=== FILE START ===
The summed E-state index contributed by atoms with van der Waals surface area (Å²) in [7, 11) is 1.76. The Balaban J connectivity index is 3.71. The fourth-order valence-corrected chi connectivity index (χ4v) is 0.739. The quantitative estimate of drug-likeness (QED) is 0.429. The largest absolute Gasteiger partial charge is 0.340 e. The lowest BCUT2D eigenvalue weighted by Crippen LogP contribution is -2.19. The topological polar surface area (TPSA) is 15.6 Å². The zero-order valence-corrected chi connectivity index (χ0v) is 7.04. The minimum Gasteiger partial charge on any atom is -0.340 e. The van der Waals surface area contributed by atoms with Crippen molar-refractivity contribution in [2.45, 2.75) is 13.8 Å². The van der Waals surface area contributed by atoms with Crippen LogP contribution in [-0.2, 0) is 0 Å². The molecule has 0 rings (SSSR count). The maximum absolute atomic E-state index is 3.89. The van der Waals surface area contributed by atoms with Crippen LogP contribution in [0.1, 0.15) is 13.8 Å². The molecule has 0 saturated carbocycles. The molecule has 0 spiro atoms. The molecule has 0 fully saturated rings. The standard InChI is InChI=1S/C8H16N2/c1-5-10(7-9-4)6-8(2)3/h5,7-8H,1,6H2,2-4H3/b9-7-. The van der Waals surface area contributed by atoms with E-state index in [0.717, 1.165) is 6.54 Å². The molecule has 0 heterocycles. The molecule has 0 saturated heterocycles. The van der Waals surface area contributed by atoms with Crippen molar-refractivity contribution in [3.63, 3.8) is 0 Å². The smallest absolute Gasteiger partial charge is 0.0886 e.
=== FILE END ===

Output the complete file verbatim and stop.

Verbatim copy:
The summed E-state index contributed by atoms with van der Waals surface area (Å²) in [7, 11) is 1.76. The Balaban J connectivity index is 3.71. The fourth-order valence-corrected chi connectivity index (χ4v) is 0.739. The quantitative estimate of drug-likeness (QED) is 0.429. The largest absolute Gasteiger partial charge is 0.340 e. The lowest BCUT2D eigenvalue weighted by Crippen LogP contribution is -2.19. The topological polar surface area (TPSA) is 15.6 Å². The zero-order valence-corrected chi connectivity index (χ0v) is 7.04. The minimum Gasteiger partial charge on any atom is -0.340 e. The van der Waals surface area contributed by atoms with Crippen molar-refractivity contribution in [2.45, 2.75) is 13.8 Å². The van der Waals surface area contributed by atoms with Crippen LogP contribution in [-0.2, 0) is 0 Å². The molecule has 0 rings (SSSR count). The maximum absolute atomic E-state index is 3.89. The van der Waals surface area contributed by atoms with Crippen LogP contribution in [0.1, 0.15) is 13.8 Å². The molecule has 0 saturated carbocycles. The molecule has 0 spiro atoms. The molecule has 0 fully saturated rings. The standard InChI is InChI=1S/C8H16N2/c1-5-10(7-9-4)6-8(2)3/h5,7-8H,1,6H2,2-4H3/b9-7-. The van der Waals surface area contributed by atoms with E-state index in [0.717, 1.165) is 6.54 Å². The molecule has 0 heterocycles. The molecule has 0 saturated heterocycles. The van der Waals surface area contributed by atoms with Crippen molar-refractivity contribution in [3.63, 3.8) is 0 Å². The smallest absolute Gasteiger partial charge is 0.0886 e.